Tuesday, October 1, 2013
Carmel on the Case: Short Yellow Light
The City of Coral Springs has put the brakes on red light camera tickets at its busiest intersection. Investigative reporter Carmel Cafiero is On the Case.
Sgt. Brad McKeone: "We have decided not to process any more violations related to the red light camera at 441 and Wiles Road."
The trouble is not with the red light camera itself, but with the timing of the yellow light at the intersection.
The Florida Department of Transportation decides how long a light must stay yellow at intersections with red light cameras. Where the speed limit is 45 miles per hour the light is required to stay yellow for at least 4.3 seconds. But the light at 441 and Wiles stayed yellow for only four seconds.
We found in three-tenths-of-a-second traveling at 45 miles per hour, a car can go almost 20 feet. That's the equivalent of more than a full car length in distance. And that can make a big difference when you're talking tickets.
Once Coral Springs was made aware of the mistimed light the city took immediate action.
162 would-be-tickets at $158 each were canceled by police and charges were dismissed in 19 court cases with the city saying it quote: "Cannot prosecute those violations in good faith."
Sgt. Brad McKeone: "Our city attorney conducted a review, and ultimately this is where the problem was discovered, that the county timing was different from what the standard was set for that particular mile per hour zone."
Ticket attorney Ted Hollander filed the motion in court that made the city aware of the timing issues.
Ted Hollander: "They should have been given almost another half-a-second to clear the intersection, and because the light was too short, those people were given tickets when they never should have been."
Alex Koffler's wife was one of those caught at the light.
Alex Koffler: "The yellow light, the timing of the yellow light was so short that it seemed almost impractical and unsafe for her to, you know, properly stop."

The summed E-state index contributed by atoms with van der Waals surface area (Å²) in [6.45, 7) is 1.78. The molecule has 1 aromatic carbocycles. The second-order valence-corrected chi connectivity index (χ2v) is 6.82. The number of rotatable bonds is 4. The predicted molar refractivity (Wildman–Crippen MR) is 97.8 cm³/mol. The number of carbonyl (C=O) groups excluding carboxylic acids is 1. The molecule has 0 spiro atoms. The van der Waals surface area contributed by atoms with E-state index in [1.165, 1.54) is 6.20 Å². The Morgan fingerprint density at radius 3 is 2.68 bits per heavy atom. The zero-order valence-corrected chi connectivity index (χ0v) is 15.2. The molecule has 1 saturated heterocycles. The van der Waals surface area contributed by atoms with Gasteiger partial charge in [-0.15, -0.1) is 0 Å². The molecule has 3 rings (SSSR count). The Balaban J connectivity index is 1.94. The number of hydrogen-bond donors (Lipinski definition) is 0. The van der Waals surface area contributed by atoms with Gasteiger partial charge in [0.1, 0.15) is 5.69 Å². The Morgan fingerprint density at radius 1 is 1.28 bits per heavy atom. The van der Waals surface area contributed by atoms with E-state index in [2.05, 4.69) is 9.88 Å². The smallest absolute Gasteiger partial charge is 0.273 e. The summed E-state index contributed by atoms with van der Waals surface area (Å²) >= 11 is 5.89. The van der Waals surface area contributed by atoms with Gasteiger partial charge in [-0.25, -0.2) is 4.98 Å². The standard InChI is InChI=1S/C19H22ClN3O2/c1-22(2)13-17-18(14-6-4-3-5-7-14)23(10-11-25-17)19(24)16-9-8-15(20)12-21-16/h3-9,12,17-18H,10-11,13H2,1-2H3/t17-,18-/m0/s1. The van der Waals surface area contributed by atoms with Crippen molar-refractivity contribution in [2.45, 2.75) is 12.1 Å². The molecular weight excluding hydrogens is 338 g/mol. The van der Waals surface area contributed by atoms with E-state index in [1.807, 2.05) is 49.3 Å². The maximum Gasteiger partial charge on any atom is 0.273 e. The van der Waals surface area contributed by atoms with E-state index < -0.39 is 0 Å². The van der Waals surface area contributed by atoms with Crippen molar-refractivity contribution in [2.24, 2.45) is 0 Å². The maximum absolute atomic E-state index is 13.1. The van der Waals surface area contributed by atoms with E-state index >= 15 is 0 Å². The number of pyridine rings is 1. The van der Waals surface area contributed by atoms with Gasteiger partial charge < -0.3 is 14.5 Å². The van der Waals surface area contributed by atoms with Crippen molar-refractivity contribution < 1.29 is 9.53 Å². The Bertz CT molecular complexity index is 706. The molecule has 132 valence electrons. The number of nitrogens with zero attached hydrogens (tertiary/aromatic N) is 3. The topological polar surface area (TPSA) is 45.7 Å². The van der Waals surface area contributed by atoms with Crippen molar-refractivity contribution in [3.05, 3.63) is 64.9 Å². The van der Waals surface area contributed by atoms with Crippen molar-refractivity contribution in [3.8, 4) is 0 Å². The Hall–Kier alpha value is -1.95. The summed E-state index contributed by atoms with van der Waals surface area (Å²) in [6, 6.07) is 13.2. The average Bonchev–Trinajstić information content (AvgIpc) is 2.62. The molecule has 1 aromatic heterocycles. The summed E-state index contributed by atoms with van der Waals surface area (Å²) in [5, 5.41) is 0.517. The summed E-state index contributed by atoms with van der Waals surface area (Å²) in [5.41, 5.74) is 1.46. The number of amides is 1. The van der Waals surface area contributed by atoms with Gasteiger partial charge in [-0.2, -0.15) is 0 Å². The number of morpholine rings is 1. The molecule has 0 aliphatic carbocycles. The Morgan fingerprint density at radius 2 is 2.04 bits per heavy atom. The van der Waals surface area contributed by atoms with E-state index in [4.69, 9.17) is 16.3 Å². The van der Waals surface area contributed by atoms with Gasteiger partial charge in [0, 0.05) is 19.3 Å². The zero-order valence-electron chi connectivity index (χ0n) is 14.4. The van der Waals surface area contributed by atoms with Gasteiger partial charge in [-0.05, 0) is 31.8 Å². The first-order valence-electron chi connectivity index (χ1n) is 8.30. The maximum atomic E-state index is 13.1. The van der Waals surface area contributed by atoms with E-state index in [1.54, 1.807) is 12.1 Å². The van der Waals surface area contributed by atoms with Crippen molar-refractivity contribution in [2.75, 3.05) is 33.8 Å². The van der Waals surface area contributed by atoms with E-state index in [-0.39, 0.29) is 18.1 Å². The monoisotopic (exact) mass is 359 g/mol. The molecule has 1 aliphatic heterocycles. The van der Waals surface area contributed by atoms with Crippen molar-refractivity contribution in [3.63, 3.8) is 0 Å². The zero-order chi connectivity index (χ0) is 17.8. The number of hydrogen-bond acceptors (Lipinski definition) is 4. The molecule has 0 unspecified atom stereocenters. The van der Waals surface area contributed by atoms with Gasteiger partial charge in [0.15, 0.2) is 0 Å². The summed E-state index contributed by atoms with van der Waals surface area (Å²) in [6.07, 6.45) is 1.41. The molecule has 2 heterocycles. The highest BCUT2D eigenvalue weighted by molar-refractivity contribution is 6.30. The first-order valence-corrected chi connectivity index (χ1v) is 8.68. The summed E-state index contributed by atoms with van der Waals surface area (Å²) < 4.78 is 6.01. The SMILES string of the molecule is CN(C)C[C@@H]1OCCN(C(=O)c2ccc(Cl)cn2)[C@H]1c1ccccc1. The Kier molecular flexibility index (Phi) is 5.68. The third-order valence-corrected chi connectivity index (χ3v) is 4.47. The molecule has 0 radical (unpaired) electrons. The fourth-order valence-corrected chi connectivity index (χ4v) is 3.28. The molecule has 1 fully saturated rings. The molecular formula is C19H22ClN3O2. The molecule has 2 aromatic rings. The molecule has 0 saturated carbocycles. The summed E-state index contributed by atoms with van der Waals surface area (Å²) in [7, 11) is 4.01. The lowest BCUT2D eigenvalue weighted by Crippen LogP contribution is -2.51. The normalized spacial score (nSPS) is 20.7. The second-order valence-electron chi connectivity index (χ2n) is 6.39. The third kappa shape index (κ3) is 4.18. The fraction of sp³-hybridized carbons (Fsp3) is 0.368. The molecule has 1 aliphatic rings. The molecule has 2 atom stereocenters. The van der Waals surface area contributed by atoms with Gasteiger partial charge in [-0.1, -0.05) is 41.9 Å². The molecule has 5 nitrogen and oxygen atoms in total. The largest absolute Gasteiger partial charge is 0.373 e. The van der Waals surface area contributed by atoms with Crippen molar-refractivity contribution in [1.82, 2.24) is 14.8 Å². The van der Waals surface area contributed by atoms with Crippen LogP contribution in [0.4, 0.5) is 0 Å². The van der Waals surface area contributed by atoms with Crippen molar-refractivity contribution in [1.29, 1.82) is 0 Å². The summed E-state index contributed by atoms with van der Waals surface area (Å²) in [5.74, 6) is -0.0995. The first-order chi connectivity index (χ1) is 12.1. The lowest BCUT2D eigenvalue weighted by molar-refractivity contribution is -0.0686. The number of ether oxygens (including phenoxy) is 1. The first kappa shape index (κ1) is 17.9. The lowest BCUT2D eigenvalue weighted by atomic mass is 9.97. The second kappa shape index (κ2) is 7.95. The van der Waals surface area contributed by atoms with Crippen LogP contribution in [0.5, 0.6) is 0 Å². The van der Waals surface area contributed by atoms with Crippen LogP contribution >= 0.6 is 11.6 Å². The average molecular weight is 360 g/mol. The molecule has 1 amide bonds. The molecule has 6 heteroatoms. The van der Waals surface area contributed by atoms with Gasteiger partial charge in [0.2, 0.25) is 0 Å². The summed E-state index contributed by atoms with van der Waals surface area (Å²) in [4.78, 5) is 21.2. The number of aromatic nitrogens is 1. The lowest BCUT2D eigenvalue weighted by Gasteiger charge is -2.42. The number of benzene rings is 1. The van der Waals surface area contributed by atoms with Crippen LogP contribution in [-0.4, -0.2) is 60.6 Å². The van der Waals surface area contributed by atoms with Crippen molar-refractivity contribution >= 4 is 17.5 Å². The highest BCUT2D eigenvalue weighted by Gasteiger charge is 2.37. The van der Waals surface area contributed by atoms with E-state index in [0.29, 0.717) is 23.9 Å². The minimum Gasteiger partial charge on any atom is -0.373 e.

The timing of that light was supposed to be increased when the camera was installed in 2011. The DOT says it appears the timing was never changed.
This year alone, 1,628 of Coral Springs 5,000 plus red light tickets came from that camera. So what about the drivers who have paid their tickets?
Ted Hollander: "I can't imagine that the city is going to now refund every single person that's been given a ticket at this intersection. But in my opinion they should."
Coral Springs may not be the only city in trouble. We found short yellow lights at 16 of 19 busy intersections we checked along 441 in Broward.
Alex Koffler: "It seems like a safety issue and I became concerned about it because people, especially elderly people in South Florida, and trucks, big cars, speeding cars, need time to stop safely."
The yellow light at 441 and Wiles was finally changed, just last week to five seconds.
The DOT tells 7News it will be conducting a review especially for intersections with cameras because when it comes to yellow lights timing is everything.
New state requirements this year will increase existing yellow light times by up to a half-a-second. To review the rules of the road:
And if there's something you think Carmel should investigate, give her a call or send an e-mail. The address: email@example.com